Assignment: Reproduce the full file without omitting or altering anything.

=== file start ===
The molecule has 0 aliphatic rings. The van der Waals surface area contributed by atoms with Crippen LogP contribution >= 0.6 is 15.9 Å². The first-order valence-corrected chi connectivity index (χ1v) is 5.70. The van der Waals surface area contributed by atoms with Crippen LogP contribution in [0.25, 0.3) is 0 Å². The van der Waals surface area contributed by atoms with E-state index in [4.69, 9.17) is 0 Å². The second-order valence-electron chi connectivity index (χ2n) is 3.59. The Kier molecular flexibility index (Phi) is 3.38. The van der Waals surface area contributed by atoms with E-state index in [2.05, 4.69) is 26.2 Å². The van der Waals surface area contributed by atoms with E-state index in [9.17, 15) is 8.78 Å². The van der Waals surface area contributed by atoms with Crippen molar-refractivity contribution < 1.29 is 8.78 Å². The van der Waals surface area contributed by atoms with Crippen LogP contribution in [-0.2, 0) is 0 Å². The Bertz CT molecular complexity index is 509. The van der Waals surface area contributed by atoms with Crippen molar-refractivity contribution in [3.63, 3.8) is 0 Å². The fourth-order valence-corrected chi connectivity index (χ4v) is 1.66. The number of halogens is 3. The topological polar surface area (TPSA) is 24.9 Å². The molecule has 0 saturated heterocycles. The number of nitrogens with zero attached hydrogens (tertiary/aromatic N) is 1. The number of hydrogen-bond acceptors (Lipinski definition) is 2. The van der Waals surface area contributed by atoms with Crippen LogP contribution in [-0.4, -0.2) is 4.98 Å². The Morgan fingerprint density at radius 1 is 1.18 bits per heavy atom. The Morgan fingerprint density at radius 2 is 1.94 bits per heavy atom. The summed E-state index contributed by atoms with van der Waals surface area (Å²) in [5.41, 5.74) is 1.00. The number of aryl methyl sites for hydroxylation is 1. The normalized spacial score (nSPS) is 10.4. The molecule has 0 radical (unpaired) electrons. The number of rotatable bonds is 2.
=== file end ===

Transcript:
The molecule has 0 aliphatic rings. The van der Waals surface area contributed by atoms with Crippen LogP contribution >= 0.6 is 15.9 Å². The first-order valence-corrected chi connectivity index (χ1v) is 5.70. The van der Waals surface area contributed by atoms with Crippen LogP contribution in [0.25, 0.3) is 0 Å². The van der Waals surface area contributed by atoms with E-state index in [4.69, 9.17) is 0 Å². The second-order valence-electron chi connectivity index (χ2n) is 3.59. The Kier molecular flexibility index (Phi) is 3.38. The van der Waals surface area contributed by atoms with E-state index in [2.05, 4.69) is 26.2 Å². The van der Waals surface area contributed by atoms with E-state index in [9.17, 15) is 8.78 Å². The van der Waals surface area contributed by atoms with Crippen molar-refractivity contribution < 1.29 is 8.78 Å². The van der Waals surface area contributed by atoms with Crippen LogP contribution in [-0.2, 0) is 0 Å². The Bertz CT molecular complexity index is 509. The van der Waals surface area contributed by atoms with Crippen molar-refractivity contribution in [3.63, 3.8) is 0 Å². The fourth-order valence-corrected chi connectivity index (χ4v) is 1.66. The number of halogens is 3. The topological polar surface area (TPSA) is 24.9 Å². The molecule has 0 saturated heterocycles. The number of nitrogens with zero attached hydrogens (tertiary/aromatic N) is 1. The number of hydrogen-bond acceptors (Lipinski definition) is 2. The van der Waals surface area contributed by atoms with Crippen LogP contribution in [-0.4, -0.2) is 4.98 Å². The Morgan fingerprint density at radius 1 is 1.18 bits per heavy atom. The Morgan fingerprint density at radius 2 is 1.94 bits per heavy atom. The summed E-state index contributed by atoms with van der Waals surface area (Å²) in [5.41, 5.74) is 1.00. The number of aryl methyl sites for hydroxylation is 1. The normalized spacial score (nSPS) is 10.4. The molecule has 0 radical (unpaired) electrons. The number of rotatable bonds is 2.